Also provided by the subject invention are kits for carrying out the subject invention. The kits will may include heavy atom clusters to be used in the subject methods, where the heavy atom clusters may or may not be present as conjugates of an adaptor molecule, depending on whether the clusters are to be directly or indirectly attached to the particle of interest. In those embodiments in which an antibody fragment is employed as an adaptor, the kit will further include a means for producing the heavy atom cluster/antibody fragment conjugates, where such means may include a combinatorial library present in suitable host cells for producing phage displaying antibody fragments on their surface, i.e. an antibody (such as an Fv or scFv) phage display library. Of particular interest is a phage display library which displays antibody fragments that have been engineered to provide for cluster attachment functionality on the constant or framework domain, as described supra. In such embodiments, additional reagents for: (a) screening the library for antibody fragments of interest; (b) cloning and expression of nucleic acids encoding antibody fragments of interest; and (c) conjugating the antibody fragment to the heavy atom cluster; may be included. The kits may further include host cells, helper phage, culture media, and the like. In certain embodiments, the kits will include a computer readable storage medium on which is recorded an algorithm for: (a) determining the relative cluster coordinates of a heavy atom cluster labeled particle, such as the algorithm depicted in FIG. 2; and/or (b) for aligning images of a heavy atom labeled particle, as depicted in FIG. 3. The computer readable storage medium may be any convenient medium, including CD, DAT, floppy disk, etc. Furthermore, the kits will generally include instructional material for carrying the subject methods, where the instructional material may be incorporated into one or more of a package insert, the packaging, the labeling and the like.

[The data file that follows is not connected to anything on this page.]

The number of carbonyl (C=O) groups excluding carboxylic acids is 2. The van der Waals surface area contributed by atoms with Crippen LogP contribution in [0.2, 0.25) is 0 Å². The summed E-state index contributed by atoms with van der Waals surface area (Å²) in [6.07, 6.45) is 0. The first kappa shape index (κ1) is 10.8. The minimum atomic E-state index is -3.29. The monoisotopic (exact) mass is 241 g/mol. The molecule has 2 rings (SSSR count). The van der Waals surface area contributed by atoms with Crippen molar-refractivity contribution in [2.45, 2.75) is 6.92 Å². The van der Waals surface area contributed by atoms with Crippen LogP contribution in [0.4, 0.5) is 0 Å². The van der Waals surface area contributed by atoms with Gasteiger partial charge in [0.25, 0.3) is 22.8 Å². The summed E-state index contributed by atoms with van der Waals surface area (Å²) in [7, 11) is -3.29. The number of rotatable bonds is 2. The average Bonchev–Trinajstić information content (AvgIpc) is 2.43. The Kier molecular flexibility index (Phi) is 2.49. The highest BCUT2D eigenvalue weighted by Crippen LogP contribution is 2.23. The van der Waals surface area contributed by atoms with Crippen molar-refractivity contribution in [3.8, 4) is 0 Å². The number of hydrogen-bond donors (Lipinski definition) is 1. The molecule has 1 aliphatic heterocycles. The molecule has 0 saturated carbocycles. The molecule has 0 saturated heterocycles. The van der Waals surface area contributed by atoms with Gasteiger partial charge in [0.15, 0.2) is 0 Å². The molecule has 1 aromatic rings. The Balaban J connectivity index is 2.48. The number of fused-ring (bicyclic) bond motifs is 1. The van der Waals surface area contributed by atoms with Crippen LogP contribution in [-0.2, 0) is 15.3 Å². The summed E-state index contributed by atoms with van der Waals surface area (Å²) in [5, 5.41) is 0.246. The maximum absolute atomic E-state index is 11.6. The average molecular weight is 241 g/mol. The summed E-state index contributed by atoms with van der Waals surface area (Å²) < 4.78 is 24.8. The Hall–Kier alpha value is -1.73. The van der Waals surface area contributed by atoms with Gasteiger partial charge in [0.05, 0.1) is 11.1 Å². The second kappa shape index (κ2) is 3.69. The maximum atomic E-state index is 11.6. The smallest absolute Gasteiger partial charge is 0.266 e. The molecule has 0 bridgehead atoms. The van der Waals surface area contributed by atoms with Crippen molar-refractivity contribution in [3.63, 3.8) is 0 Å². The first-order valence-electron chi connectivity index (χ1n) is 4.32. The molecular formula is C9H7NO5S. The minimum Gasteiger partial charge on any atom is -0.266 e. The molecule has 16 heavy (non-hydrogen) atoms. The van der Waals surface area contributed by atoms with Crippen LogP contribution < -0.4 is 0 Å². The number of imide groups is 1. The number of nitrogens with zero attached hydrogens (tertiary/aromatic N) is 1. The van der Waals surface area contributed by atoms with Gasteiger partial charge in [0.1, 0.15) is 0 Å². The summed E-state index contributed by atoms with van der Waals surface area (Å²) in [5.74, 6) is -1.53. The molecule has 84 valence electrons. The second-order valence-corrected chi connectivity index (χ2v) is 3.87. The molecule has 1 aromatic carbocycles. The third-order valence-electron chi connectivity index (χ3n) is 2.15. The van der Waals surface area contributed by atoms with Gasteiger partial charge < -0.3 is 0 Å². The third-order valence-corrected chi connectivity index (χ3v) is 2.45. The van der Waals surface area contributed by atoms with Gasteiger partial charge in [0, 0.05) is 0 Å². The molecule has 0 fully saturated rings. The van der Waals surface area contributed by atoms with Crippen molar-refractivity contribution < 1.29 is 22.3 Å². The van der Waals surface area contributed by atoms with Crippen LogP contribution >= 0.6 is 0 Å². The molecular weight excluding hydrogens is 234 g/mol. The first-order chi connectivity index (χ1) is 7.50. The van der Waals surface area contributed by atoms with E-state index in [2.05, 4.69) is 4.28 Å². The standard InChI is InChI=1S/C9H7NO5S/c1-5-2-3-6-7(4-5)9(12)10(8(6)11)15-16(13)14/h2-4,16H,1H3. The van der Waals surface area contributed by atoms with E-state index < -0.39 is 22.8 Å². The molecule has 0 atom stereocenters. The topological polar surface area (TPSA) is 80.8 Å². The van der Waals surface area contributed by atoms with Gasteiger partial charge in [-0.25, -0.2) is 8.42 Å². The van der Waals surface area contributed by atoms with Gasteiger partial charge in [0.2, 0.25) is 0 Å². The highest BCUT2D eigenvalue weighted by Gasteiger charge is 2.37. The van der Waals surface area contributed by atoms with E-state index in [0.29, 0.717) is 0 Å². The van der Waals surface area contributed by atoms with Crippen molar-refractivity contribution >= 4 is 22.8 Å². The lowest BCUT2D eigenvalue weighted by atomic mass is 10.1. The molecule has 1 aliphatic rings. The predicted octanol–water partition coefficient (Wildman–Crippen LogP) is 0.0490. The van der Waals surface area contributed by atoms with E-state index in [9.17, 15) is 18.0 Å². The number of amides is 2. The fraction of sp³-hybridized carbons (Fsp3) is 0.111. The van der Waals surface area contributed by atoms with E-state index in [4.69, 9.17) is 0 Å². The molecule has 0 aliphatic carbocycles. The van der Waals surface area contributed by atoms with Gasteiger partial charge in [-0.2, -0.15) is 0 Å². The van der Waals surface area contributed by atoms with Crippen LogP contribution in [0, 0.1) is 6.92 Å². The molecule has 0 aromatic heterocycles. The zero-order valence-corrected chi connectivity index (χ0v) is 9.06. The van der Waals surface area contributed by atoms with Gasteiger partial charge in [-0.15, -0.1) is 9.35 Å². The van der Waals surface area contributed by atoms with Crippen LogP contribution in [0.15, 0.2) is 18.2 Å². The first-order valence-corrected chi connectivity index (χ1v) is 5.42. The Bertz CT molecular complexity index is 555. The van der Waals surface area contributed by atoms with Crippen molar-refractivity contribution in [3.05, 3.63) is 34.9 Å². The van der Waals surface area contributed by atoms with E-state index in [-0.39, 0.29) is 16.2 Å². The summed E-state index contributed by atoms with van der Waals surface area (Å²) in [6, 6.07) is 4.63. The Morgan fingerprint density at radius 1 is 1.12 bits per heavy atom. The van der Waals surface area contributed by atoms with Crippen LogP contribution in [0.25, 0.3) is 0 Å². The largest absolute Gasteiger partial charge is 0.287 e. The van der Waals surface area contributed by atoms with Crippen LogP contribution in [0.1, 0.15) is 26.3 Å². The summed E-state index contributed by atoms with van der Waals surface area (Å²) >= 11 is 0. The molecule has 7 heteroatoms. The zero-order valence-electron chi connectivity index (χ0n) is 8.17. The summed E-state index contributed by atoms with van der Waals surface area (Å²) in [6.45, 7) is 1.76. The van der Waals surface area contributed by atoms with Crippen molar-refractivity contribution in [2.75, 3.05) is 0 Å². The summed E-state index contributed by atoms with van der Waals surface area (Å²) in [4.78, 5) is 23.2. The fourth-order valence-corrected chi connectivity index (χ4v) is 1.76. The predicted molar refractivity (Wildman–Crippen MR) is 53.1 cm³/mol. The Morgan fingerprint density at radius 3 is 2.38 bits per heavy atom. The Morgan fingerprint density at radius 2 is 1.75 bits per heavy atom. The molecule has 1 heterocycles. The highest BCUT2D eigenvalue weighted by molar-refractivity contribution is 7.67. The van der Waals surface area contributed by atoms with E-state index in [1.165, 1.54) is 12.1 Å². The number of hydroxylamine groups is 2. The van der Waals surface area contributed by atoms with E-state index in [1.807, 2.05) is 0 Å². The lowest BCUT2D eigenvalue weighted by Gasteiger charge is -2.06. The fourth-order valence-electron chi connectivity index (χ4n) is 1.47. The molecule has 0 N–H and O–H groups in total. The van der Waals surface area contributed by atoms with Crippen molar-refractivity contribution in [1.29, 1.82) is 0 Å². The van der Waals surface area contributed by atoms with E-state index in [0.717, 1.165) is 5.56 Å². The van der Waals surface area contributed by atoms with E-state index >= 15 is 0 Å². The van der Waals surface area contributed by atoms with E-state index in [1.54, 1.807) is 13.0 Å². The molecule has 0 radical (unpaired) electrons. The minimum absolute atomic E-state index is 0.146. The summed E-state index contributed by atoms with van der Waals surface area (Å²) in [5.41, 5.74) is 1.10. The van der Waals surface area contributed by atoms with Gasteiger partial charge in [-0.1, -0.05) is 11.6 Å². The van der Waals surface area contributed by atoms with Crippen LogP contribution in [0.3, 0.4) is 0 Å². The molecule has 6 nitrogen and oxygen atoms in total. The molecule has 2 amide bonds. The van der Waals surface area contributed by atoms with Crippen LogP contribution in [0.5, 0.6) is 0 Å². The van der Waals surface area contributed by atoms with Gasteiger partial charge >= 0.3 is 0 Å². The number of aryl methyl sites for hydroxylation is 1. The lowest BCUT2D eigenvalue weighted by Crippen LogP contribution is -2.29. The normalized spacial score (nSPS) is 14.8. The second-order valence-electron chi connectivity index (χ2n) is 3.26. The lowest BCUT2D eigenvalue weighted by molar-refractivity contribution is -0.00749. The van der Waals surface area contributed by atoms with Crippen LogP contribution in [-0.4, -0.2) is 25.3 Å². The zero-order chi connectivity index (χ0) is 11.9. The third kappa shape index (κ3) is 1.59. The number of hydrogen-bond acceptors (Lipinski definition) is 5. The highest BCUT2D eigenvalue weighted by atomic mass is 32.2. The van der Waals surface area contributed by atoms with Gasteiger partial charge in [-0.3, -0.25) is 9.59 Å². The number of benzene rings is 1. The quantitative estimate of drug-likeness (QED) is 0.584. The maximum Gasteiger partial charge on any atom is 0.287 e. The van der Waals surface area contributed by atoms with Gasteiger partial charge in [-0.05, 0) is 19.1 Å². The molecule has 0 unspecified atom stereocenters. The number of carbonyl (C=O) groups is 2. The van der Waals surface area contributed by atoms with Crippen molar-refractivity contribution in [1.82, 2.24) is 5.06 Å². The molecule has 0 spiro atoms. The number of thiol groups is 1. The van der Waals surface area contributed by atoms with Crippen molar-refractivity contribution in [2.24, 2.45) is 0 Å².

The following examples are offered by way of illustration and not by way of limitation.
Four simulations were performed to demonstrate the two stages of selection and alignment and to explore how flexibility in cluster positions and error in location of these positions would compromise the results. The first simulation mimicked the first stage of alignment by determining the relative three-dimensional coordinates of clusters bound to the particle from two simulated, tilted images of a particle field. The second, third, and fourth simulations were variations of the second stage of alignment, and explored the choice of alignment parameters, the median angular alignment error, and the utility of cluster labeling for selection of homogeneous (undeformed) particles, respectively.